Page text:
He designed most of the first episode of Doom, most of the levels in Quake, half the levels in the Commander Keen, Wolfenstein 3. D: Spear of Destiny. He wrote many of the tools used at id Software to create their games, including Doom. Ed (level editor), Quake. Ed (level editor), DM (for deathmatch launching), DWANGO client (to connect the game to DWANGO's servers), TED5 (level editor for the Commander Keen series, Wolfenstein 3. D: Spear of Destiny), IGRAB (for grabbing assets and putting them in WAD files), the installers for all the games up to and including Quake, the SETUP program used to configure the games, and several others. During the production of Quake Romero clashed with John Carmack over the future direction of id.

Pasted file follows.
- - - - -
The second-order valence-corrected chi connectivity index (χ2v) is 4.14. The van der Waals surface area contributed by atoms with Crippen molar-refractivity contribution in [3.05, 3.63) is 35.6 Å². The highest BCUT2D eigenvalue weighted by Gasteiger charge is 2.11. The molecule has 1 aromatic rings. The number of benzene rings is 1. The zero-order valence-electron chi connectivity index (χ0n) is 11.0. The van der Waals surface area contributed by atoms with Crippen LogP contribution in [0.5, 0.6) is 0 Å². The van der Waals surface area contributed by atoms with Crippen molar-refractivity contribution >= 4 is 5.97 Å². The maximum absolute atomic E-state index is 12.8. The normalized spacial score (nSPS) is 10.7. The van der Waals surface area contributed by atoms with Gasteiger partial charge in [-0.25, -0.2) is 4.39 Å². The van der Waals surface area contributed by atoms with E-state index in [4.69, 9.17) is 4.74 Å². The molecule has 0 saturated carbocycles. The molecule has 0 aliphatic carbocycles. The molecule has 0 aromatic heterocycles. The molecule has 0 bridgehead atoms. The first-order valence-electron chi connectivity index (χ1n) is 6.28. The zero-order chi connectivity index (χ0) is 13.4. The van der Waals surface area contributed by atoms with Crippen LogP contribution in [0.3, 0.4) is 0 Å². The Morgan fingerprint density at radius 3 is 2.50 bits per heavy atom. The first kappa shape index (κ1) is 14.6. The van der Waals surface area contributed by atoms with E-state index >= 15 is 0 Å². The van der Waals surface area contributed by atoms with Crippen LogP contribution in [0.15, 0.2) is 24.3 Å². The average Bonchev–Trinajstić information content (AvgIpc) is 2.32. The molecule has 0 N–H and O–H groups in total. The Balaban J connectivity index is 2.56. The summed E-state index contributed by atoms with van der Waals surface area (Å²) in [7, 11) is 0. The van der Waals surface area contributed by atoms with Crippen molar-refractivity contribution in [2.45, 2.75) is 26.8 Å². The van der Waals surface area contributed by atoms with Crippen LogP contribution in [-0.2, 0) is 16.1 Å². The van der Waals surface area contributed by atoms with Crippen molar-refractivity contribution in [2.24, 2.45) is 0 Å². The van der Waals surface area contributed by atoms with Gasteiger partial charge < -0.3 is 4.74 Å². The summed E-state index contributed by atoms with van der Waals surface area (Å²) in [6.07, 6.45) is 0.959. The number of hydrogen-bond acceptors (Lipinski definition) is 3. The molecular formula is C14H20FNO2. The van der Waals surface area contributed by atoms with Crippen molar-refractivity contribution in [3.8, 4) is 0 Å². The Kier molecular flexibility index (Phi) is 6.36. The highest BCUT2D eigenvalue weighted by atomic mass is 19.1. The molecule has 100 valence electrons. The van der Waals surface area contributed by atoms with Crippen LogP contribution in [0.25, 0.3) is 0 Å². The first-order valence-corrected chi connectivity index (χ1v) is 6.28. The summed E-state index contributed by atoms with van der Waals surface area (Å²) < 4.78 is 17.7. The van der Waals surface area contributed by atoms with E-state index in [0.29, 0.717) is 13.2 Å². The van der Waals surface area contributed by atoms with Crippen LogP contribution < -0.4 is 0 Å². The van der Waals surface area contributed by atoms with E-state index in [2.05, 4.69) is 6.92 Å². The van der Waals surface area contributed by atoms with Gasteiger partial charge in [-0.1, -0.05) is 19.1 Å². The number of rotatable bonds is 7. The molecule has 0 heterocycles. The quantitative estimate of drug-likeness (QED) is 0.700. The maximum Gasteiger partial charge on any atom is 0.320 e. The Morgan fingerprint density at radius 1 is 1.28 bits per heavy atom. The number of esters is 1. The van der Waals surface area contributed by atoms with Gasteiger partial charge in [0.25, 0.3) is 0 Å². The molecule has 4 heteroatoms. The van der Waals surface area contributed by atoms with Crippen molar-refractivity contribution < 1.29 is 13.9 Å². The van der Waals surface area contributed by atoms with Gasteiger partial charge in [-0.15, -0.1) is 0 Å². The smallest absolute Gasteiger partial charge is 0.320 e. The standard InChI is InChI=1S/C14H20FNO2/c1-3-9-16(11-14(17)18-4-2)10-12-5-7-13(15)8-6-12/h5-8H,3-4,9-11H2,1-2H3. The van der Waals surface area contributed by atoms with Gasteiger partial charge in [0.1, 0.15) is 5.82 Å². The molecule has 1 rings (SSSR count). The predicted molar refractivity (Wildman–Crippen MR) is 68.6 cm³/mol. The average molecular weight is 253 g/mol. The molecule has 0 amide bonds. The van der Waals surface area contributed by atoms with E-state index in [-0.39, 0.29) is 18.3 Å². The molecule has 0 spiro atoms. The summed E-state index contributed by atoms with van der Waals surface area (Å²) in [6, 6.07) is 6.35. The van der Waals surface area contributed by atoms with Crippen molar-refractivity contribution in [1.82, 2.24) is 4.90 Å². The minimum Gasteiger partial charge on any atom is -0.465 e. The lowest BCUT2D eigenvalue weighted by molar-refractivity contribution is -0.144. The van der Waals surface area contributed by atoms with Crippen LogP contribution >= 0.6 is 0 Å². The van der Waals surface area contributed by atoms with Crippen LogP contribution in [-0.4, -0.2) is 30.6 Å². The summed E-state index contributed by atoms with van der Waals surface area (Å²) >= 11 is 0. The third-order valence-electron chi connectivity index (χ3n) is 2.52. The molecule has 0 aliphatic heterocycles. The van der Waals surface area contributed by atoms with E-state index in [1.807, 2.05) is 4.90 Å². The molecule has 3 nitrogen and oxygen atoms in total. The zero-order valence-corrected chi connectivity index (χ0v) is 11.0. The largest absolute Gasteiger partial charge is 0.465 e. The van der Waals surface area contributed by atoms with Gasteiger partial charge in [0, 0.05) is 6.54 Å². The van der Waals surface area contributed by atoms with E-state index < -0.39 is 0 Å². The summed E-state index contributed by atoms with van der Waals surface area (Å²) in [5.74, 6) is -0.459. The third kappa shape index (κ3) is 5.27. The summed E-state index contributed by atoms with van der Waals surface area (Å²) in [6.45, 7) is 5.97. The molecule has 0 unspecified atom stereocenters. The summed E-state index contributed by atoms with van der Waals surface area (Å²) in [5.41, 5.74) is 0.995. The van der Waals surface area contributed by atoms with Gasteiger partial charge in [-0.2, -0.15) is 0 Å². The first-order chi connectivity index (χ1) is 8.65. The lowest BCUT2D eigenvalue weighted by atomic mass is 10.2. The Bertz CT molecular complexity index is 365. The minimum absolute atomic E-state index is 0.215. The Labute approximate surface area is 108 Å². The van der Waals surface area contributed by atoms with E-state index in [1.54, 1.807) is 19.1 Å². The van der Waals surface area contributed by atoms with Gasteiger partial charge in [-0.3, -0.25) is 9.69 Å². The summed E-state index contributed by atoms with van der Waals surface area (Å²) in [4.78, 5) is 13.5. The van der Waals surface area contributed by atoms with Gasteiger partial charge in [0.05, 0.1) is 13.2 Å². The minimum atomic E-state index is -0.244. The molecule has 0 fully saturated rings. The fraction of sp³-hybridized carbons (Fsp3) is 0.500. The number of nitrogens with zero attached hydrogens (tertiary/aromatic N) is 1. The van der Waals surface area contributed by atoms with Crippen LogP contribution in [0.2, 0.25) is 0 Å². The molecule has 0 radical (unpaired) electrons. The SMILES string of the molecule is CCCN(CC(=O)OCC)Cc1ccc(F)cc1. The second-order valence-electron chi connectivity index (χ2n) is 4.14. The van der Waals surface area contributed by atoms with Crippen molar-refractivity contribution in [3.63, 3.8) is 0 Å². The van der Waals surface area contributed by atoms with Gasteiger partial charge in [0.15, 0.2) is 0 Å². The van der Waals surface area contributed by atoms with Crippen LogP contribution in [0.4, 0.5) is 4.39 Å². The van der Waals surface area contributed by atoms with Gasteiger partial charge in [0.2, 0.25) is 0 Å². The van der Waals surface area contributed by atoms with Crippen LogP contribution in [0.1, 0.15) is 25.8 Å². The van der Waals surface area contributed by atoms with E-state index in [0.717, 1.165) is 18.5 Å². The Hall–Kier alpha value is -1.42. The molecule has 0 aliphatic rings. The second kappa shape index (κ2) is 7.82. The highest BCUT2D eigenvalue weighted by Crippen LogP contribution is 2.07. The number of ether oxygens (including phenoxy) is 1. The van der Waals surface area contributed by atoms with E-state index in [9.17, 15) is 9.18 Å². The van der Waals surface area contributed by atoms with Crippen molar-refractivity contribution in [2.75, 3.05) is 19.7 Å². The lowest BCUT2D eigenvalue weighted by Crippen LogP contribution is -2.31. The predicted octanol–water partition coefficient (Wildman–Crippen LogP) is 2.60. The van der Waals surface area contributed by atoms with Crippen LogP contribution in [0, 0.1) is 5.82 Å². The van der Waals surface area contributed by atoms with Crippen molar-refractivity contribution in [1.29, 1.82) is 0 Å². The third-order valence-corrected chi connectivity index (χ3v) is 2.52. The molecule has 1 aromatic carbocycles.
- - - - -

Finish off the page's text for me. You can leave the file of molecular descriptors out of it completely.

Romero wanted the game to follow his demanding vision without compromise, but Carmack insisted that the project had to make steady progress toward completion and accused Romero of not working as much as the other developers. Although Romero relented on his vision and joined a months- long death march effort to finish the game, this did not resolve the tensions within the company, and Romero was forced to resign. When first viewing the demon, a distorted and demonic message is played, which is actually John Romero saying .